Prostate cancer is cancer that occurs in a man's prostate which is a small walnut-shaped gland that produces the seminal fluid that nourishes and transports sperm. It usually grows slowly and initially remains confined to the prostate gland, where it may not cause serious harm. While some types of prostate cancer grow slowly and may need minimal or no treatment, other types are aggressive and can spread quickly.
Pathopysiology: Prostatic intraepithelial neoplasia (PIN) is the histologic entity widely considered to be the most likely precursor of invasive prostate cancer. Although not all patients with high-grade PIN (HGPIN) progress to develop invasive disease. It is characterized by cellular proliferation within pre-existing ducts and glands, with cytologic changes that mimic those of cancer. PIN is associated with progressive abnormalities of phenotype and genotype that are intermediate between normal prostatic epithelium and cancer.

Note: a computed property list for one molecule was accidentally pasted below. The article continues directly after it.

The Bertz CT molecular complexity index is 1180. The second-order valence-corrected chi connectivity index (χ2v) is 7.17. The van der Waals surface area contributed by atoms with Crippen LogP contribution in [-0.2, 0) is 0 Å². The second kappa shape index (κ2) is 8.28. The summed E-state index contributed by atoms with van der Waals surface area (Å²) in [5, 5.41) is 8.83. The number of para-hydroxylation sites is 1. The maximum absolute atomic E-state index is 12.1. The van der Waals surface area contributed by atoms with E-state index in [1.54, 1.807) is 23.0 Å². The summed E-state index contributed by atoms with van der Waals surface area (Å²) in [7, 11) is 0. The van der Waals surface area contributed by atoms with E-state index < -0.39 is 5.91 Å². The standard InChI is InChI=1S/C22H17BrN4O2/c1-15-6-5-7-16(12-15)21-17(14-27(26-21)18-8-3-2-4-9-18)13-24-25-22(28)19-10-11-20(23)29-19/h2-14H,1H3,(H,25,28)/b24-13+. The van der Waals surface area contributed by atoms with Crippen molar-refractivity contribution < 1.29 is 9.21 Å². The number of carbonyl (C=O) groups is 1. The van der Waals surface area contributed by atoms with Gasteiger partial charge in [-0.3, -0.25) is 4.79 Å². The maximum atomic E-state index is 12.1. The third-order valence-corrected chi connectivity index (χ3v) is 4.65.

Treatment: Hormone therapy will stop your body from producing the male hormone testosterone. Prostate cancer cells rely on testosterone to help them grow. Cutting off the supply of hormones may cause cancer cells to die or to grow more slowly. Surgery to remove the prostate Chemotherapy